Friday, March 28, 2008

Advice Column #14

Hey Bartender!

My mom visits me twice a year. Last time she brought me a gift- a huge, exquisitely ugly painting. It makes my living room look like a discount bordello. She paid a fortune for it. What can I do? I can't leave it on my wall where people will see it. I have no room to store it. I can't get rid of it or my mom will write me out of her will. I need a drink.

I wish you would have sent a picture of this horrible painting. Perhaps I could find a drink that matched aesthetically. You have some interesting options here on what to do, and later, the perfect drink. I doubt your mom will write you out of her will over a undesired gift. She's your mom- and loves you unconditionally. That's what moms are for.

First, you need to find out how much the painting is worth and who deals or sells that artist's work. Find out how big of a fortune was wasted on the art, and the possibilities of the value of the work appreciating. Art is a funny market, and if you're going to jeopardize your relationship to get rid of this painting, you better cash it in. The internet has a lot of resources for finding other works by the artist, and assessing value. Useful websites to find out the value include,, and of course, You may also find some background information on the artist's work that could help you appreciate it as your mother does.

Speaking of, why not call your Mom and ask her what in the painting made her think that it was perfect for you. If she comes up with unfounded answers, you could reply, "while I appreciate the gift, Mom, I think you see much more in this painting than I do, and that it would make you happier to have it in your own house." Then suggest a great place she could hang it. Let her protest, or ramble on about how it was a gift, and bring it with you the next time you visit her- and just hang it on the wall. You too, can insist. You've probably learned this trait from her. Try to understand her appreciating of the work, and try to remember that she was trying to show you those good things by giving it to you- and you missed it.

You are not required to live in a prison of things that cannot be re-gifted. You are not required to accept gifts you do not want and that do not fit into your life. Bad art can wreck the relaxing mood of your living room, and you don't need it. An option is to go to and find something to replace it on your walls, or buy a painting from an artist you know and love- for a market (not a "friend-rate") price. You should support artists you like, and not feel compelled to keep art you can't stand. You have agency.

If you aren't ready to talk to your mom about how much you don't like the art, you can hang something over it on the wall where it presently hangs until the day before she arrives. The next time your Mom comes to town, go to some art galleries with her and find some work that you really love. Buy it. Tell your mom how inspired you were by her encouraging you to become a young collector, and then- astonishingly- realize the art you've bought displaces the work that your Mom inflicted upon you. You can also use the age old excuse that the old painting doesn't match your new furniture. Ask her if she would mind hanging the monstrous work in her house until you have a place big enough to take it back. When that time comes, tell her you can't imagine the painting anywhere but with her.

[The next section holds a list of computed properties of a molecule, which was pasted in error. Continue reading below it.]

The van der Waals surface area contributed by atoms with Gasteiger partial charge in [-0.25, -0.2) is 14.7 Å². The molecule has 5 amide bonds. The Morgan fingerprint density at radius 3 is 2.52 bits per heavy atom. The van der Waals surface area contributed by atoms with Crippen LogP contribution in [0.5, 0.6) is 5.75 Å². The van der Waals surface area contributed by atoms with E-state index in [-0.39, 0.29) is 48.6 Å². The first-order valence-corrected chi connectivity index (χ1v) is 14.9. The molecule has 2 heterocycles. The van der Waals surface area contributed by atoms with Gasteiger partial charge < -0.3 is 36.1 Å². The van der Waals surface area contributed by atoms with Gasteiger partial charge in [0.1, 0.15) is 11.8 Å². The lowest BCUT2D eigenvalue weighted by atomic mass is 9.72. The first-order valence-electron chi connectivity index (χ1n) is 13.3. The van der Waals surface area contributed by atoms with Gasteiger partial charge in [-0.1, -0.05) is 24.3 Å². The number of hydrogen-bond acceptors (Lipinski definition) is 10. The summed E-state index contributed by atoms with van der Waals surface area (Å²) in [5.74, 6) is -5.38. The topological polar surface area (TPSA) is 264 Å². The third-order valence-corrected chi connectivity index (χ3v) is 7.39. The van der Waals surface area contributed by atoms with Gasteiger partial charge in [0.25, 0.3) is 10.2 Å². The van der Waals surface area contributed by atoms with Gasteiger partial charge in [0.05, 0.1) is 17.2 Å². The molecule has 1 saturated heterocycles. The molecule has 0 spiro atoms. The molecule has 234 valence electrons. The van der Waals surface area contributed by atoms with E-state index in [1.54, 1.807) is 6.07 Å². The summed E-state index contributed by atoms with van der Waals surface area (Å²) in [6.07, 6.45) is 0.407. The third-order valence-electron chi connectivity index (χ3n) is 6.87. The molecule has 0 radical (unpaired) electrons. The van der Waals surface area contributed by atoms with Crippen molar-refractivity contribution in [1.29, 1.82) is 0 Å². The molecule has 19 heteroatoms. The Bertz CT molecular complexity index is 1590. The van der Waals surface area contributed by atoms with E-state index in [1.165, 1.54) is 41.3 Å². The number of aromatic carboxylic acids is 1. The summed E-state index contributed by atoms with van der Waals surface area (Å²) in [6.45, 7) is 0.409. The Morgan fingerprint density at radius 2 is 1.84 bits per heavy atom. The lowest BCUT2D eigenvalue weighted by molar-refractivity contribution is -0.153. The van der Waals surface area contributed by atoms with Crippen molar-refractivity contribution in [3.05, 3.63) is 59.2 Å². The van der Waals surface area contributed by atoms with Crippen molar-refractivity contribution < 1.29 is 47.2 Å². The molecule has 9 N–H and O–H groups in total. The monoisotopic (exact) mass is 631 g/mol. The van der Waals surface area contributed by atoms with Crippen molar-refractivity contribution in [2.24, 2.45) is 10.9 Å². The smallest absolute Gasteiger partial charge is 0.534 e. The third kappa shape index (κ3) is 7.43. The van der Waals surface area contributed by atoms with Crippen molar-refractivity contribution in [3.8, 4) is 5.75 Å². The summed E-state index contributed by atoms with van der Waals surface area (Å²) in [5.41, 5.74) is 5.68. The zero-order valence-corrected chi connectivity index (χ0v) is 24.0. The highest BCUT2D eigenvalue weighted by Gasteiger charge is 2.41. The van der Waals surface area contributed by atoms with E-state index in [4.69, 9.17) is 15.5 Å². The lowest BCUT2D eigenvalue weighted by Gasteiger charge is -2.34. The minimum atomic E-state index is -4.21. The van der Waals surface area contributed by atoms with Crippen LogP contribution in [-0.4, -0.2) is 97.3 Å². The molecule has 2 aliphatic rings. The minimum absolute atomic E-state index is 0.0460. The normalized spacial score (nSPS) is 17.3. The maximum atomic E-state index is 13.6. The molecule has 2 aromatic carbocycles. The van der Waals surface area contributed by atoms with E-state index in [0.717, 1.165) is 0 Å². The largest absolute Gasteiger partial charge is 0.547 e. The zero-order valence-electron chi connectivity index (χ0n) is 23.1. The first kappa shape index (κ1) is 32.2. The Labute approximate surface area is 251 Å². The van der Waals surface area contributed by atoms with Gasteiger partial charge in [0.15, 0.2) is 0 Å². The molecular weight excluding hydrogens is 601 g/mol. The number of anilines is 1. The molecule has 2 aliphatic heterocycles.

This second plan has the bonus of actually starting your art collecting, and making sure your mom gets to enjoy the present she thought you would like. I'm certain that it reflects her taste better than it does yours. You can also spend some quality time talking to your mom about what you like in a painting, so maybe the next gift won't be in left field. You two will have drank a lot of wine at the art openings, of varying quality and taste- much like the art. Just make sure you try to relate to your mom, so you can both understand each other's tastes. You need to show her what you do and don't like, in art that neither of you own yet. Then show her how dedicated you are to those tastes, by buying a work that you love- right in front of her.

While art opening wine can't be avoided, or upgraded, you can flex your big choice muscles afterwards with an aperitif. This choice drink can accompany dinner or dessert, and like you're conflict free resolution of the bad gift, has taken a long time to get just right. Pommeau de Normandie from Etienne Dupont is a mixture of calvados (apple brandy) and apple must (unfermented cider) aged for 30 months in oak casks. The aperitif is 17% alcohol, and has rich flavors of apple, vanilla, and prune. The rich and delightful taste will leave your mouth with a rinse of caramel. The mahogany drink has been aging in a certain kind of oak- the kind that was grown in sandy soil and burnt slowly when being formed into a barrel. If the oak were grown in rocky soil, it would leave a tar taste in the place of the vanilla. Your mother- she gives you things unaware of what they will mean to you- generally Mothers aren't trying to ruin your life or your living room decor- give her a little time to mature, and mix your critique of her gift with a desire to understand her tastes, and how you can improve them. If you throw rocks at her attempts to be kind, you'll just damage your relationship with her, but if you nurture her kindness, you can find out how much you have in common, and how art, and amazing Pommeau, can bring you together.

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